File Formats for Digital Photography – JPEG, RAW, TIFF

Here’s an excellent overview on the three main formats (.jpg, .tif, .raw) for saving digital photos on your camera and some of the pros and cons of each from one my favorite digital photography blogs, EarthBound Light. I know I’ve kicked around the the JPEG vs. RAW format encoding debate with photographer friends plenty of times since I’ve started shooting digital photos and this a great tutorial and overview on the basics for anyone getting more serious about digital imaging.

JPEG – Joint Photographic Experts Group

“With JPEG, the camera applies all the settings you have chosen including sharpening, exposure, white balance, color space and so on. All JPEG images are 8-bits per channel. If you do a good job taking the picture and get it right in camera, all is well, just as it is would be on film. There are better choices though if you want to maximize the potential of your images post-capture.

One nice thing about JPEGs though is that they are all but universal in terms of support. You can take the images straight from the camera and use them in a wide variety of applications. Although smaller than other image formats, even jpegs generally have to be downsized some to send by email. A typical JPEG from the Nikon D100 will be between one and three megabytes in size.”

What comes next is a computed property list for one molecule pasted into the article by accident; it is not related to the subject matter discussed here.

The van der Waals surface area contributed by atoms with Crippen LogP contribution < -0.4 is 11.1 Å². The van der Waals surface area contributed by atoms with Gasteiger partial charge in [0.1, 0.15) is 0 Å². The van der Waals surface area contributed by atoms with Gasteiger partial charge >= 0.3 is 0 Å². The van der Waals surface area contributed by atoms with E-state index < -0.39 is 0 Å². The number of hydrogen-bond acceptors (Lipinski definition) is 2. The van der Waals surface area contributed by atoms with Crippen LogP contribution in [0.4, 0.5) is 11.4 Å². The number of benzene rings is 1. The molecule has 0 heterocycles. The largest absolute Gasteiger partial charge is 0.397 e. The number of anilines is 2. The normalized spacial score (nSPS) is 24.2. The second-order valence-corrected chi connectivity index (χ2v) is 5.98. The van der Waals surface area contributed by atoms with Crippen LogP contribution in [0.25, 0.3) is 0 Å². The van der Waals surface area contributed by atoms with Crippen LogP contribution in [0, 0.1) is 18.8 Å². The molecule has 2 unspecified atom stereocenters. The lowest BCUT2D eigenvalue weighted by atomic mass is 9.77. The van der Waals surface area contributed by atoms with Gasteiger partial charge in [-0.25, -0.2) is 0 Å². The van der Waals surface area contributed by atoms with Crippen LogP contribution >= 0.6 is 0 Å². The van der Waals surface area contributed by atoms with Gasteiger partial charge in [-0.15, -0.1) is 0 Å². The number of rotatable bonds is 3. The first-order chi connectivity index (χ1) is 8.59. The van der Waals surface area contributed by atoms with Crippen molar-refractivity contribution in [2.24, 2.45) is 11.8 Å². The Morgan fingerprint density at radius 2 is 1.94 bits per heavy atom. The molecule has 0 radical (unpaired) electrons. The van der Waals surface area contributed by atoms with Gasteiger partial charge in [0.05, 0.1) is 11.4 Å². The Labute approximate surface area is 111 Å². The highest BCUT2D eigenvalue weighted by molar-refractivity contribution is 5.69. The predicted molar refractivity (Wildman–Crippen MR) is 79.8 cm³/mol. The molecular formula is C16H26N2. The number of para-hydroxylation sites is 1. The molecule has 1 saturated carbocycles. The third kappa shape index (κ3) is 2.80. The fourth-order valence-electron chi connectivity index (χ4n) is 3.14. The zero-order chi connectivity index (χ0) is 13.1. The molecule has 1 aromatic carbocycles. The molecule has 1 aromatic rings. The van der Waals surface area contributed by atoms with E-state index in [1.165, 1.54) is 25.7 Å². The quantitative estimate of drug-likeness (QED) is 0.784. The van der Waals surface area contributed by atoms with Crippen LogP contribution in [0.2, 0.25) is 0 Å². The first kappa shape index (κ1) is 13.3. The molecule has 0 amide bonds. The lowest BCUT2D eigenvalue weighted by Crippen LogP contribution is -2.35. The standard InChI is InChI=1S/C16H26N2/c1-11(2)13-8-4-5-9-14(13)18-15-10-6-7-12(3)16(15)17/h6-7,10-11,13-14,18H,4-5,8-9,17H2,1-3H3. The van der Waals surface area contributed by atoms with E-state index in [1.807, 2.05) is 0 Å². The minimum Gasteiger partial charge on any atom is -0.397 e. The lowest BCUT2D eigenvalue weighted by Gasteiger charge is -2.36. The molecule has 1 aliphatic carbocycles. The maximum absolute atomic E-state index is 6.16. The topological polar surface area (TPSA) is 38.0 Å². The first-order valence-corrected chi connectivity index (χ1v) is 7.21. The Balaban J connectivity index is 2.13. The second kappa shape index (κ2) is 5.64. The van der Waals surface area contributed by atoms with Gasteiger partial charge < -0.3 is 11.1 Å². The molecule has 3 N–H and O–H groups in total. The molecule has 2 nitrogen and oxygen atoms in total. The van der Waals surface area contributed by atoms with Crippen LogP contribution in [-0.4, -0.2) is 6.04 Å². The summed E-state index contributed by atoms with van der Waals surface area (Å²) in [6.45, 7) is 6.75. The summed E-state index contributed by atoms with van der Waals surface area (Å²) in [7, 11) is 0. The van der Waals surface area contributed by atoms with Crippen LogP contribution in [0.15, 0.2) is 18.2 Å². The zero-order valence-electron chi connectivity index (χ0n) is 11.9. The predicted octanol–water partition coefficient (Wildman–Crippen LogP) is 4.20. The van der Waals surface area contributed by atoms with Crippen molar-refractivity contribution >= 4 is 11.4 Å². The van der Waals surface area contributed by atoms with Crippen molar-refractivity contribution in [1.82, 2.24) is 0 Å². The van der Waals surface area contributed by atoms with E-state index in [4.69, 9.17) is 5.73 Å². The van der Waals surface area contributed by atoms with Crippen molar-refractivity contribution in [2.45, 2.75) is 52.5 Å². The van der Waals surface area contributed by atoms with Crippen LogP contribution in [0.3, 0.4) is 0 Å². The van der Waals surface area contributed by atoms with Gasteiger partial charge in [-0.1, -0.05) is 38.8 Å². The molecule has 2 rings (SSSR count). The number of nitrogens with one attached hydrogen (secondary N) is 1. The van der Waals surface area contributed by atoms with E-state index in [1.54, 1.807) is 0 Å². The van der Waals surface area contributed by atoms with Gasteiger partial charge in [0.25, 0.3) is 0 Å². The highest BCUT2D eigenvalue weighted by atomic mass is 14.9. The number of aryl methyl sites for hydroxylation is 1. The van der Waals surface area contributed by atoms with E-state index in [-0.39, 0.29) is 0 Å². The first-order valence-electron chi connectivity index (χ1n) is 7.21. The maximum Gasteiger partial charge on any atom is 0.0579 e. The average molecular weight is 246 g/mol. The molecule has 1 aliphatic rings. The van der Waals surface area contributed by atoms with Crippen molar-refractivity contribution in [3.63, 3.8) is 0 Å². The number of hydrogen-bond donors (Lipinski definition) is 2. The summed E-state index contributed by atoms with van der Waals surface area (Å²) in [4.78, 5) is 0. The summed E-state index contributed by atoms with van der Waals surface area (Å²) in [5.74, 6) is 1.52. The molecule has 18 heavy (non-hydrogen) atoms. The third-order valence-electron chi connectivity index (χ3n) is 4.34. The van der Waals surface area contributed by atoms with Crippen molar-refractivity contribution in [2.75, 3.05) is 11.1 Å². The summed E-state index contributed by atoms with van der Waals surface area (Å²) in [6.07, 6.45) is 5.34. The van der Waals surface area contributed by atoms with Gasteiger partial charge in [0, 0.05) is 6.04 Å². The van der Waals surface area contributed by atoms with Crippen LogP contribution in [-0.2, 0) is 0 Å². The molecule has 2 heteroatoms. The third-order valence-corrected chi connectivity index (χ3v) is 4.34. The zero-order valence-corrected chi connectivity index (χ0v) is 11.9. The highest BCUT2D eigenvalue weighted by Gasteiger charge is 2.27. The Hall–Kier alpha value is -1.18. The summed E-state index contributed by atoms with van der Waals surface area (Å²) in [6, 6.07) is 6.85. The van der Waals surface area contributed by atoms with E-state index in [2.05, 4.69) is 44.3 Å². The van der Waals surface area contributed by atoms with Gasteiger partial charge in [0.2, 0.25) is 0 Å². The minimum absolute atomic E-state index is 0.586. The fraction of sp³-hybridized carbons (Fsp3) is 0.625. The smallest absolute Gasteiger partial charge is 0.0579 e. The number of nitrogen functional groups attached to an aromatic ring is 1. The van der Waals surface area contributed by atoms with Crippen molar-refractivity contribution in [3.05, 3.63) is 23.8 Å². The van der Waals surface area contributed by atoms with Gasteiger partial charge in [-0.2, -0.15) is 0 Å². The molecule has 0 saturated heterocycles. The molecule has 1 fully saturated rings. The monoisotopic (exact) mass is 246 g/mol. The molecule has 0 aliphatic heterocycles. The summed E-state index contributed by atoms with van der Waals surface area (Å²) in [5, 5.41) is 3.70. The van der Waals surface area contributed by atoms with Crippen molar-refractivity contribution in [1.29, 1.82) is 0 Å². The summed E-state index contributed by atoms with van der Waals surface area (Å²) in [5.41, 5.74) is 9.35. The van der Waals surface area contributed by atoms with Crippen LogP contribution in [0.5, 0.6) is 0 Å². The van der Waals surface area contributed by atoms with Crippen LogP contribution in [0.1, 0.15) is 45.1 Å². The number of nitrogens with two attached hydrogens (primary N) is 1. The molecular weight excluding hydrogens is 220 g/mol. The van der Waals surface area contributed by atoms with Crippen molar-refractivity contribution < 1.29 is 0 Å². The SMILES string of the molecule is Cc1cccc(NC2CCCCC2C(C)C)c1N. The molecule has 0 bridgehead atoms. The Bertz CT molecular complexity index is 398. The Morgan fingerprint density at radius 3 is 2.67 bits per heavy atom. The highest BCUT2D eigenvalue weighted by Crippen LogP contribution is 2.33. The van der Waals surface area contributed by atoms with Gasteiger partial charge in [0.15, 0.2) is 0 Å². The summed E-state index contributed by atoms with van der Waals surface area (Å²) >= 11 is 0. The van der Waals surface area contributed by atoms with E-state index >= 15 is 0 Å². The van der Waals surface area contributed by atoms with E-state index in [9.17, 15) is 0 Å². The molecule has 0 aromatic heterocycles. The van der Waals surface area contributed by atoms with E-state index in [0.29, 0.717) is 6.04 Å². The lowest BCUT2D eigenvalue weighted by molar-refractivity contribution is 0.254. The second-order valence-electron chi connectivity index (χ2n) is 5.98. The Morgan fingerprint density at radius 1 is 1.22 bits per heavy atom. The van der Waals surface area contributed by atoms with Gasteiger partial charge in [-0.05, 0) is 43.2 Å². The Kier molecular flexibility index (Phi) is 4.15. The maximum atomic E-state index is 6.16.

TIFF – Tagged Image File Format

“TIFF is a very portable format as it is supported by a wide variety of photographic and publishing applications. It makes a poor choice for in camera use though. An image captured as a TIFF is much larger than the same image captured as JPEG, but will only marginal added benefit.

If you want to maximize storage capacity or throughput, stick with JPEG. D100 TIFF files are over 17 megabytes each. If you want to go for maximum potential for quality, read on to find out about RAW.”

RAW – The RAW image format is the data as it comes directly off the CCD, with no in-camera processing is performed.

“The raw data is called “raw” since it is totally unprocessed. At this point, white balance and other adjustments have not been made and the data is still an exact recording of what each photosite recorded. One photosite makes one pixel. Enough pixels and you have a raw image. It won’t look like much until it gets processed into a visible image, a process that happens whenever you open a raw file in Photoshop Adobe Camera Raw, Nikon Capture or other raw file converter.

Raw files contain the absolute maximum amount of data possible, giving you tremendous power to post-process them to maximize your creative efforts. Nikon RAW files (also known as NEF, or “Nikon Electronic Format” files) are 12-bits per channel, as are the raw files created by many other current digital cameras. This makes them ideal to archive as “digital negatives” but does mean that you have to process every file at least to some extent before it can be used as an actual image. NEF files shot on the D100 are right around 10 megabytes each.”